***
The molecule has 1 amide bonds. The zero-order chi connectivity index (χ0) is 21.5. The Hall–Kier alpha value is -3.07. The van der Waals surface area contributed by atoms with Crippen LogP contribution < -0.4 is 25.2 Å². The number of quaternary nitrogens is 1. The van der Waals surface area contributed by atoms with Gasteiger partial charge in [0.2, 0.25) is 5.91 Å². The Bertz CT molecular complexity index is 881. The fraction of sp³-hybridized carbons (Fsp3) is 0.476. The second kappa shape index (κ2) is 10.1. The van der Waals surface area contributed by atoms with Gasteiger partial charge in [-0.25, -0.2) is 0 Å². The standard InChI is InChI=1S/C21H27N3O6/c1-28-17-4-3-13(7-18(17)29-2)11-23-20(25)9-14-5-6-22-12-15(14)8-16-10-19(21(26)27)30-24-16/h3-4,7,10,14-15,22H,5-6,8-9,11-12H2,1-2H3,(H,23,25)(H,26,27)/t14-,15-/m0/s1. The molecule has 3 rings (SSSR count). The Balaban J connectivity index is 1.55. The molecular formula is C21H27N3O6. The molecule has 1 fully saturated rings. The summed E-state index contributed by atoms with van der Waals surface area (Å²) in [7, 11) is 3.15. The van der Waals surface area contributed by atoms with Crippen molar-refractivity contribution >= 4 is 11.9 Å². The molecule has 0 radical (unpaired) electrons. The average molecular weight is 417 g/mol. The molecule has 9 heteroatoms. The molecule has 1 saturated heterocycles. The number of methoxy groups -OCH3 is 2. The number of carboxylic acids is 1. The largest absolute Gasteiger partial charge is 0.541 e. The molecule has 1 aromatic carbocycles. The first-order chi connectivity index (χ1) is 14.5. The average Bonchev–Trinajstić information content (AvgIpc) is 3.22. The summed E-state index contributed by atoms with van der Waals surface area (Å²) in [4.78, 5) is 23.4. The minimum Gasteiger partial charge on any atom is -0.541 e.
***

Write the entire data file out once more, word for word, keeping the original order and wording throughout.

The molecule has 1 amide bonds. The zero-order chi connectivity index (χ0) is 21.5. The Hall–Kier alpha value is -3.07. The van der Waals surface area contributed by atoms with Crippen LogP contribution < -0.4 is 25.2 Å². The number of quaternary nitrogens is 1. The van der Waals surface area contributed by atoms with Gasteiger partial charge in [0.2, 0.25) is 5.91 Å². The Bertz CT molecular complexity index is 881. The fraction of sp³-hybridized carbons (Fsp3) is 0.476. The second kappa shape index (κ2) is 10.1. The van der Waals surface area contributed by atoms with Gasteiger partial charge in [-0.25, -0.2) is 0 Å². The standard InChI is InChI=1S/C21H27N3O6/c1-28-17-4-3-13(7-18(17)29-2)11-23-20(25)9-14-5-6-22-12-15(14)8-16-10-19(21(26)27)30-24-16/h3-4,7,10,14-15,22H,5-6,8-9,11-12H2,1-2H3,(H,23,25)(H,26,27)/t14-,15-/m0/s1. The molecule has 3 rings (SSSR count). The Balaban J connectivity index is 1.55. The molecular formula is C21H27N3O6. The molecule has 1 fully saturated rings. The summed E-state index contributed by atoms with van der Waals surface area (Å²) in [7, 11) is 3.15. The van der Waals surface area contributed by atoms with Crippen molar-refractivity contribution >= 4 is 11.9 Å². The molecule has 0 radical (unpaired) electrons. The average molecular weight is 417 g/mol. The molecule has 9 heteroatoms. The molecule has 1 saturated heterocycles. The number of methoxy groups -OCH3 is 2. The number of carboxylic acids is 1. The largest absolute Gasteiger partial charge is 0.541 e. The molecule has 1 aromatic carbocycles. The first-order chi connectivity index (χ1) is 14.5. The average Bonchev–Trinajstić information content (AvgIpc) is 3.22. The summed E-state index contributed by atoms with van der Waals surface area (Å²) in [4.78, 5) is 23.4. The minimum Gasteiger partial charge on any atom is -0.541 e.